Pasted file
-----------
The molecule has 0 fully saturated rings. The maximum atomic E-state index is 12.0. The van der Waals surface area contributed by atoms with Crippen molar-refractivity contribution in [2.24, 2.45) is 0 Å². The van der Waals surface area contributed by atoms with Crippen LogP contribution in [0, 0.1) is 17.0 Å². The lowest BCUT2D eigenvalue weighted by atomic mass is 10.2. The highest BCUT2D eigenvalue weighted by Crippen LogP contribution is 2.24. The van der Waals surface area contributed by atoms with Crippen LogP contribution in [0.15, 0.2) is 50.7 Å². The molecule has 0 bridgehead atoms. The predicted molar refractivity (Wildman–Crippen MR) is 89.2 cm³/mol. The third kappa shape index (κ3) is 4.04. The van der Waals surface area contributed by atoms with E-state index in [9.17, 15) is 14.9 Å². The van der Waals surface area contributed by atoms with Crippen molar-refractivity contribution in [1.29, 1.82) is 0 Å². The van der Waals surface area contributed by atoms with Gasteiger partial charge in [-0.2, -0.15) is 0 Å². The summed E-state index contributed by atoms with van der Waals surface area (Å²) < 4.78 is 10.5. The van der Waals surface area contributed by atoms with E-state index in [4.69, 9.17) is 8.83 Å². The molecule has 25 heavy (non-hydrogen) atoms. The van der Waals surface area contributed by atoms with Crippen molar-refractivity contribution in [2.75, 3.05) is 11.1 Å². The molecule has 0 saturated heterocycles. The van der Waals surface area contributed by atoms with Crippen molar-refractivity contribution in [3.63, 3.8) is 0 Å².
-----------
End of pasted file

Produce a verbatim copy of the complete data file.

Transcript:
The molecule has 0 fully saturated rings. The maximum atomic E-state index is 12.0. The van der Waals surface area contributed by atoms with Crippen molar-refractivity contribution in [2.24, 2.45) is 0 Å². The van der Waals surface area contributed by atoms with Crippen LogP contribution in [0, 0.1) is 17.0 Å². The lowest BCUT2D eigenvalue weighted by atomic mass is 10.2. The highest BCUT2D eigenvalue weighted by Crippen LogP contribution is 2.24. The van der Waals surface area contributed by atoms with Crippen LogP contribution in [0.15, 0.2) is 50.7 Å². The molecule has 0 bridgehead atoms. The predicted molar refractivity (Wildman–Crippen MR) is 89.2 cm³/mol. The third kappa shape index (κ3) is 4.04. The van der Waals surface area contributed by atoms with E-state index in [9.17, 15) is 14.9 Å². The van der Waals surface area contributed by atoms with Crippen molar-refractivity contribution in [1.29, 1.82) is 0 Å². The van der Waals surface area contributed by atoms with Gasteiger partial charge in [-0.2, -0.15) is 0 Å². The summed E-state index contributed by atoms with van der Waals surface area (Å²) < 4.78 is 10.5. The van der Waals surface area contributed by atoms with E-state index in [4.69, 9.17) is 8.83 Å². The molecule has 25 heavy (non-hydrogen) atoms. The van der Waals surface area contributed by atoms with Crippen molar-refractivity contribution in [2.75, 3.05) is 11.1 Å². The molecule has 0 saturated heterocycles. The van der Waals surface area contributed by atoms with Crippen molar-refractivity contribution in [3.63, 3.8) is 0 Å².